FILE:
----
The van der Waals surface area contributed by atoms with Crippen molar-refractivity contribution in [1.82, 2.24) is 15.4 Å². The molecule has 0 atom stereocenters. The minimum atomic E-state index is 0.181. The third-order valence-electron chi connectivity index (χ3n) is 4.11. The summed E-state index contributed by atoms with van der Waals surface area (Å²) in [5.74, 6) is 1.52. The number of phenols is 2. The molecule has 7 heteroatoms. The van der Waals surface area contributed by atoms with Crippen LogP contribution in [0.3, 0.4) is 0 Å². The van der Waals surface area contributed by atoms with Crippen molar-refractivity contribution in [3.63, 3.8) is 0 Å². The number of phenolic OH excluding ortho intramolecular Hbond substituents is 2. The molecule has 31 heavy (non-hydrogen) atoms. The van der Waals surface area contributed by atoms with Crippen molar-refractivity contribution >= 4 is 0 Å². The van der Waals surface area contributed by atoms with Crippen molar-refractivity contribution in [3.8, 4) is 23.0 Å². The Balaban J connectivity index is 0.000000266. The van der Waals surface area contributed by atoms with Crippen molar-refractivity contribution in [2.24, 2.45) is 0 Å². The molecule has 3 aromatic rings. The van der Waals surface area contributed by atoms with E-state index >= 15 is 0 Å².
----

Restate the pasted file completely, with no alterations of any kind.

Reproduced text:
The van der Waals surface area contributed by atoms with Crippen molar-refractivity contribution in [1.82, 2.24) is 15.4 Å². The molecule has 0 atom stereocenters. The minimum atomic E-state index is 0.181. The third-order valence-electron chi connectivity index (χ3n) is 4.11. The summed E-state index contributed by atoms with van der Waals surface area (Å²) in [5.74, 6) is 1.52. The number of phenols is 2. The molecule has 7 heteroatoms. The van der Waals surface area contributed by atoms with Crippen LogP contribution in [0.3, 0.4) is 0 Å². The van der Waals surface area contributed by atoms with Crippen molar-refractivity contribution in [3.63, 3.8) is 0 Å². The number of phenolic OH excluding ortho intramolecular Hbond substituents is 2. The molecule has 31 heavy (non-hydrogen) atoms. The van der Waals surface area contributed by atoms with Crippen molar-refractivity contribution >= 4 is 0 Å². The van der Waals surface area contributed by atoms with Crippen molar-refractivity contribution in [3.8, 4) is 23.0 Å². The Balaban J connectivity index is 0.000000266. The van der Waals surface area contributed by atoms with Crippen molar-refractivity contribution in [2.24, 2.45) is 0 Å². The molecule has 3 aromatic rings. The van der Waals surface area contributed by atoms with E-state index >= 15 is 0 Å².